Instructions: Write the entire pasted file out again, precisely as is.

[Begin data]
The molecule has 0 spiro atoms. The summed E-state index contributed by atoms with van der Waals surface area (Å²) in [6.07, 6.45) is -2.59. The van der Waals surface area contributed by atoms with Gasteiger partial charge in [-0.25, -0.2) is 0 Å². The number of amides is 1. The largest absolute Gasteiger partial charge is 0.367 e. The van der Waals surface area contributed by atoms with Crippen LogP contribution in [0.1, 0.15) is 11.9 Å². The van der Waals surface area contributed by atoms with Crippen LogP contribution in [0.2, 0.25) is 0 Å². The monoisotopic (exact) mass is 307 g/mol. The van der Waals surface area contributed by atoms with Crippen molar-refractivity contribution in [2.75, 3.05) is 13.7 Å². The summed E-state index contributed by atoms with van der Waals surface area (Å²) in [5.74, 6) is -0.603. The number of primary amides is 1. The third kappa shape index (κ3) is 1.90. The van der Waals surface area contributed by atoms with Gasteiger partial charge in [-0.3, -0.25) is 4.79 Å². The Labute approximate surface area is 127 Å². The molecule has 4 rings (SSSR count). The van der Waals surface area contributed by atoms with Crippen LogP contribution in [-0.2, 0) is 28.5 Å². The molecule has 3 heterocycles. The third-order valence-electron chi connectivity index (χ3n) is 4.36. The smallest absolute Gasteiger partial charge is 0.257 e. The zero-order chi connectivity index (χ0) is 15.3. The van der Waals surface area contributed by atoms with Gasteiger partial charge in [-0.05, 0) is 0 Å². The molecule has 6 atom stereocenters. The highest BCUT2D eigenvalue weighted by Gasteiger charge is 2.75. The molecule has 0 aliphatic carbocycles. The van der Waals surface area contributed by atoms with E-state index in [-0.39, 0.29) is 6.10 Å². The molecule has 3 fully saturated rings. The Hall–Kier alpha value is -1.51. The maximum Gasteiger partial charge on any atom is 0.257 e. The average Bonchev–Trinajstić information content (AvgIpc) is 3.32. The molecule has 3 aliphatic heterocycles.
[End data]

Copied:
The molecule has 0 spiro atoms. The summed E-state index contributed by atoms with van der Waals surface area (Å²) in [6.07, 6.45) is -2.59. The van der Waals surface area contributed by atoms with Gasteiger partial charge in [-0.25, -0.2) is 0 Å². The number of amides is 1. The largest absolute Gasteiger partial charge is 0.367 e. The van der Waals surface area contributed by atoms with Crippen LogP contribution in [0.1, 0.15) is 11.9 Å². The van der Waals surface area contributed by atoms with Crippen LogP contribution in [0.2, 0.25) is 0 Å². The monoisotopic (exact) mass is 307 g/mol. The van der Waals surface area contributed by atoms with Crippen molar-refractivity contribution in [2.75, 3.05) is 13.7 Å². The summed E-state index contributed by atoms with van der Waals surface area (Å²) in [5.74, 6) is -0.603. The number of primary amides is 1. The third kappa shape index (κ3) is 1.90. The van der Waals surface area contributed by atoms with Gasteiger partial charge in [-0.3, -0.25) is 4.79 Å². The Labute approximate surface area is 127 Å². The molecule has 4 rings (SSSR count). The van der Waals surface area contributed by atoms with Crippen LogP contribution in [-0.2, 0) is 28.5 Å². The molecule has 3 heterocycles. The third-order valence-electron chi connectivity index (χ3n) is 4.36. The smallest absolute Gasteiger partial charge is 0.257 e. The zero-order chi connectivity index (χ0) is 15.3. The van der Waals surface area contributed by atoms with Gasteiger partial charge in [-0.05, 0) is 0 Å². The molecule has 6 atom stereocenters. The highest BCUT2D eigenvalue weighted by Gasteiger charge is 2.75. The molecule has 0 aliphatic carbocycles. The van der Waals surface area contributed by atoms with E-state index in [-0.39, 0.29) is 6.10 Å². The molecule has 3 fully saturated rings. The Hall–Kier alpha value is -1.51. The maximum Gasteiger partial charge on any atom is 0.257 e. The average Bonchev–Trinajstić information content (AvgIpc) is 3.32. The molecule has 3 aliphatic heterocycles.